WooCommerce launched seven years ago, in 2011, but a third of Established Business Owners have been in business for more than ten years.
They typically hadn’t tried other eCommerce platforms, which suggests while their online store journey has been right alongside us, their business journey started before they found WooCommerce. That reinforces the idea that, for these business, their online store is just one element of a successful business plan.
The flip side was also true: eCommerce Newcomers (as the name suggests) are new to eCommerce, but are also new to their business. For Newcomers, their business is entirely online, and started with WooCommerce.
Surprise #5: eCommerce Newcomers start with physical products — and then move on
When I think of eCommerce, I think of a store selling physical goods that I buy with a credit card via a checkout process and that are then shipped to me. But in general, WooCommerce stores don’t fit this mold: they sell multiple types of product, and offer multiple ways to pay.
Some WooCommerce stores do start with traditional eCommerce, as 78% of eCommerce Newcomers offer physical goods and 86% ask customers to purchase via credit card at checkout.
But after starting with traditional online sales, eCommerce Newcomers often add the types of products and payments that are most accessible to them: digital products that don’t require additional infrastructure, or recurring subscriptions, which are an easy way to boost revenue. 29% of Newcomers offer digital products and 17% offer a subscription.
Scratch Pet Food sells grain-free pet food, with no artificial preservatives and completely recyclable packaging. To make sure your pet has what they need, when they needs it, Scratch also offers a pet food subscription service, on a schedule personalized for your pet’s needs.
Surprise #6: Big stores don’t always turn to big companies for help
In some ways, Agencies — teams that offer custom-coded store solutions — work the way I assumed they would:
- They’ve been in business for a while, with 60% in business for more than five years.
- They work on lots of projects, typically more than 10 projects in a year.
- They’ve experimented with other eCommerce platforms besides WooCommerce.
Similarly, Assemblers, the one-person-bands who combine and configure themes and plugins to create a solution that feels custom, also worked as expected:
- They tend to spend more on themes than agencies, since that’s a core part of their offering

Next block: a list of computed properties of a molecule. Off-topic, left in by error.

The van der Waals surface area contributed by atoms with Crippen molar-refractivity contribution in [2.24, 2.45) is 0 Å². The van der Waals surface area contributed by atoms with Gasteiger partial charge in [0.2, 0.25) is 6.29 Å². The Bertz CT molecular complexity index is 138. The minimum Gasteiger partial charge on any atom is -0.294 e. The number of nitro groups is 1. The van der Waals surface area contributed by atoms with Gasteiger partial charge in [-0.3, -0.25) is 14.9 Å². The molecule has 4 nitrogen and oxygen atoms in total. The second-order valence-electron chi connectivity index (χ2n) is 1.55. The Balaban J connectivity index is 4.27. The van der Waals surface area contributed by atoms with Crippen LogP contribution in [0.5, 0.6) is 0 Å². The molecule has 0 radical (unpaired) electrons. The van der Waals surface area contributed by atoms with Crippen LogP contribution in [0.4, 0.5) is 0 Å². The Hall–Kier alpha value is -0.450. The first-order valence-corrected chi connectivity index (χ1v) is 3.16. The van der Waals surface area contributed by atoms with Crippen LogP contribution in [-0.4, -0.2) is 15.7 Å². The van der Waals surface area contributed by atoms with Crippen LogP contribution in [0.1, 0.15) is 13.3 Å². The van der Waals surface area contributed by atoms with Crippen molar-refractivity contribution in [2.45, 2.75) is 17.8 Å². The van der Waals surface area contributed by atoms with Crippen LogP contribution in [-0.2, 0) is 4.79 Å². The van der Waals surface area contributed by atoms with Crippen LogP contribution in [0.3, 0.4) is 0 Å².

- They generally haven’t tried other platforms.
But there was one difference I expected to find that just wasn’t in the data:
Both Agencies and Assemblers reported working with stores that made $500K or more last year, showing that larger businesses do not exclusively turn to agencies.
Surprise #7: Assemblers may get more control than Agencies
Along with the assumption that larger companies would tend to work with larger builders, I also assumed that Agencies had more say over their clients’ technology decisions. Actually, the opposite was true.
This changed how I imagined the relationship between Assemblers and their clients, and conversation with Assemblers reinforced this data. When a store owner turns to an Assembler, they want someone to take charge of the technology powering their online store, and they’ll put a lot of trust into an Assembler to make that happen.
Surprise #8: Agencies and Assemblers are both inexperienced with REST APIs
We asked Agencies and Assemblers to rate their experience with a range of technical issues that are important for building a WooCommerce store.
But when it came to the REST APIs — a set of tools built into WordPress and WooCommerce that let developers build software applications that works with them — neither group has much experience.
More than 50% of agencies said they had little or no experience with either the WordPress or WooCommerce REST APIs, and more than half of assemblers said they had no experience with either.
Surprise #9: WooCommerce isn’t just for newbies, or just for Builders
Finally, the survey challenged two well-established, somewhat contradictory myths: that WooCommerce is for new businesses, not large successful stores, or that it’s only for Builders.
In our research, Established Business Owners were the most common customer type and Business Owners outnumbered Store Builders 2:1.
Join us on the exciting (and surprising) WooCommerce journey
If you’d like to to dig in deeper, I first shared these numbers earlier this year at WooSesh — you can watch the whole presentation here. Which of the surprises caught your attention? Has your own research differed? Whatever your WooCommerce experience, I’d love to hear from you in the comments.
We’re excited to be building products, services, and a platform that make eCommerce on the open web accessible to people all over the world – and look forward to more surprises in the months and years to come as we continue to dig into data and focus on customer insights.